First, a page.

The Institute for Safe Medication Practices (ISMP) Canada has released a new report that analyzes Canadian medication incidents involving oral opioid agonist therapy (OAT). Among the quantitative findings in the report—titled Oral Opioid Agonist Therapy: A Multi-Incident Analysis of Reports from Community Pharmacies—was that all reported incidents that led to moderate or severe harm involved methadone. This aligns with the notion that methadone poses an increased risk of harm due to overdose compared to other OAT treatment options such as buprenorphine-naloxone and slow-release oral morphine.
The report includes practical advice and helpful reminders for pharmacy teams who provide OAT services. The advice is broken down into the following three themes:
- Complex clinical management (including frequent prescriptions and dose adjustments, harmful consequences of missed doses, and directly observed therapy vs. take-home doses),
- Technical process gaps (including vulnerabilities in product preparation and delayed/omitted documentation), and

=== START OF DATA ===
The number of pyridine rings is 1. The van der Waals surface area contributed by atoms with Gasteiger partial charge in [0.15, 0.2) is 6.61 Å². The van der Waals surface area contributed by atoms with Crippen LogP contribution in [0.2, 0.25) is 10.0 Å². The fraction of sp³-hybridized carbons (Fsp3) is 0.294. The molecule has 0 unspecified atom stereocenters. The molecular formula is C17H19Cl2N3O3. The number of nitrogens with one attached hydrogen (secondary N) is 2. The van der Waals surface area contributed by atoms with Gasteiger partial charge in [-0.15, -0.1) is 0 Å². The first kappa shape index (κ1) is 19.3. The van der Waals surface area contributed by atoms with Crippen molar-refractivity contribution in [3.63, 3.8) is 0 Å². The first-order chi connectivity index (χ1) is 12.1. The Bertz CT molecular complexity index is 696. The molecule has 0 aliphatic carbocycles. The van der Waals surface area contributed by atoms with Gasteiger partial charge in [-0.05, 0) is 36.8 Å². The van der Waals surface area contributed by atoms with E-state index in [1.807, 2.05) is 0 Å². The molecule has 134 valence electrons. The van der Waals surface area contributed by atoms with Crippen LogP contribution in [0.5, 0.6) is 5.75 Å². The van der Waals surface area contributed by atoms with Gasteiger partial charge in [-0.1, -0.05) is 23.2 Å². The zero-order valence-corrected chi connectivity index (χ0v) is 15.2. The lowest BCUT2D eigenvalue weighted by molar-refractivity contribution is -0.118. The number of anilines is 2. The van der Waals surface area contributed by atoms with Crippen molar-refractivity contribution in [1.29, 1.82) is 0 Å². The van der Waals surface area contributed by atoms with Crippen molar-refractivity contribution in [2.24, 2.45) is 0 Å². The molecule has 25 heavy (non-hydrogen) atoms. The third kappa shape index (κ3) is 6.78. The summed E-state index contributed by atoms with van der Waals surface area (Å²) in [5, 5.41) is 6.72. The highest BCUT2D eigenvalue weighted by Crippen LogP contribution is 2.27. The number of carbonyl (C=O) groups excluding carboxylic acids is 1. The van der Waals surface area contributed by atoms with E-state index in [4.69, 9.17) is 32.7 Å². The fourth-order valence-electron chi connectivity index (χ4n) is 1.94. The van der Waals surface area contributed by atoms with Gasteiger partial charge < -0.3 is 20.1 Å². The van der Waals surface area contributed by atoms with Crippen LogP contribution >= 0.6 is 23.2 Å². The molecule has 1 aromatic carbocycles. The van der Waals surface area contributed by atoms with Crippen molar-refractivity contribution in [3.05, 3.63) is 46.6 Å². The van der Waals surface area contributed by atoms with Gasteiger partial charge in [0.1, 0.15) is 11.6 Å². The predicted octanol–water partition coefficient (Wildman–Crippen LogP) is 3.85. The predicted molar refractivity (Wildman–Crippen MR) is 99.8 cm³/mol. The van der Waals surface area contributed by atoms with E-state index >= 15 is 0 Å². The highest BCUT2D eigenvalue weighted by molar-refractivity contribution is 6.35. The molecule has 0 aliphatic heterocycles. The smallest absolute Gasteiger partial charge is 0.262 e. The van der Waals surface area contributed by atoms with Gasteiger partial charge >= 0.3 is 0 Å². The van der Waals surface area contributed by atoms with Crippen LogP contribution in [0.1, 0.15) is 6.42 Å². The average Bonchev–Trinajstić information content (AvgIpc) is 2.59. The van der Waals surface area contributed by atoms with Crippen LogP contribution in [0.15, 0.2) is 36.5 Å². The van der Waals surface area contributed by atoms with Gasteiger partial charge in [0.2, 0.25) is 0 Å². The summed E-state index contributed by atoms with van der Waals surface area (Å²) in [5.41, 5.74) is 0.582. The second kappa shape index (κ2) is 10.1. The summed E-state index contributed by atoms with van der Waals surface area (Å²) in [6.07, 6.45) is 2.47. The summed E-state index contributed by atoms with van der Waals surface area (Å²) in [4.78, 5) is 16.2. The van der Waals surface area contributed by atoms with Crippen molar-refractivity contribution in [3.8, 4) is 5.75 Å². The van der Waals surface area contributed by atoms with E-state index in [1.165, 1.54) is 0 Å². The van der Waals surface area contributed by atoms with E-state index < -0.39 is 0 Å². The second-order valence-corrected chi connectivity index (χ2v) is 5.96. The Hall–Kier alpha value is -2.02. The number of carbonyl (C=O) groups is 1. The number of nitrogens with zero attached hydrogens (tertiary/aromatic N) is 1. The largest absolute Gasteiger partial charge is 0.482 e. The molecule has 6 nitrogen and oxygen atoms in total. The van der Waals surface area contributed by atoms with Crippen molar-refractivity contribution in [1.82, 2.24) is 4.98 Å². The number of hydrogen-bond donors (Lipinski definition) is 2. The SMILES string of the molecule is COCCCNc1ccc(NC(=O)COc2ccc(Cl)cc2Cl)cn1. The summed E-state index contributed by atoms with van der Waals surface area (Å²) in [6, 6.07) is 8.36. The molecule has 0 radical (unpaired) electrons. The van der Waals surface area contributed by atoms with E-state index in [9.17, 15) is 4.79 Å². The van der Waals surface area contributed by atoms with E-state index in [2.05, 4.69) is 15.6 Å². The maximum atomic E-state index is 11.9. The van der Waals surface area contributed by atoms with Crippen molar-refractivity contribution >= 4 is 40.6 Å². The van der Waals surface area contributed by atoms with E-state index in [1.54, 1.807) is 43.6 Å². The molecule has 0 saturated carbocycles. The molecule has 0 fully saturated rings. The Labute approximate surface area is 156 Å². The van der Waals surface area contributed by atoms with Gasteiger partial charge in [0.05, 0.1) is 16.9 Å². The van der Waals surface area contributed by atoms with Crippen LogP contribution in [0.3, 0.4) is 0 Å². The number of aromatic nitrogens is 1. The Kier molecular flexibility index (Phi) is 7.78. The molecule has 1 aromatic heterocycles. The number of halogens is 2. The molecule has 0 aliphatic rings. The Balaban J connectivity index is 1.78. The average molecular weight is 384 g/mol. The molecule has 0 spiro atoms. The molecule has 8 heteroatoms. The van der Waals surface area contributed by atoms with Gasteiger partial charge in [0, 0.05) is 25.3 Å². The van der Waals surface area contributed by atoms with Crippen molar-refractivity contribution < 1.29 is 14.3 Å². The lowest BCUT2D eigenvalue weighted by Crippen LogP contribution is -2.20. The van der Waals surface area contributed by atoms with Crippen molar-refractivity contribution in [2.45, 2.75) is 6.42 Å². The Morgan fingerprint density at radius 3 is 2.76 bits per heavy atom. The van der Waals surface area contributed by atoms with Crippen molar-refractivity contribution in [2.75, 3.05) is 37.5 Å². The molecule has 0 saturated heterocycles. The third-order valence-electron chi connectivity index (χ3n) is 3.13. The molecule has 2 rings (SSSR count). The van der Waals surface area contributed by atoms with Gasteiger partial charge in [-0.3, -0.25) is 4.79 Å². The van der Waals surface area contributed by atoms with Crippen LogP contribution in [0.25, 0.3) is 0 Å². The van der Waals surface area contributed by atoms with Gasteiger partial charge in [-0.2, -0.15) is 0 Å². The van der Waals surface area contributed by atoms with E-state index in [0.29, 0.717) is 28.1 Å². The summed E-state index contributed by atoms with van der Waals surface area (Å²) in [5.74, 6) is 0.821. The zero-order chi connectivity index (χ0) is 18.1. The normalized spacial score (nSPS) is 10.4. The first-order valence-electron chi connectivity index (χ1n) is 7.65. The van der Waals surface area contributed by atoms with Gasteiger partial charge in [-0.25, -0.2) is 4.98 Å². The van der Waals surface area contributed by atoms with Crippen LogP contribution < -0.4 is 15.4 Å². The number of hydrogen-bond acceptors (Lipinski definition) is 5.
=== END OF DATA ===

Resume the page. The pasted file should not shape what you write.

- Security gaps and workplace limitations (including inappropriate patient access and exposure to non-prescribed OAT).
Pharmacy teams who provide OAT services are encouraged to read the report and reflect on opportunities in their own practices to implement policies and procedures to prevent OAT-related practice incidents. For further information about preventing practice incidents and reporting and analyzing them when they occur, refer to ACP’s Drug error management webpage.
Pharmacy teams are reminded that, when providing these services to patients, regulated members must adhere to ACP’s OAT Guidelines.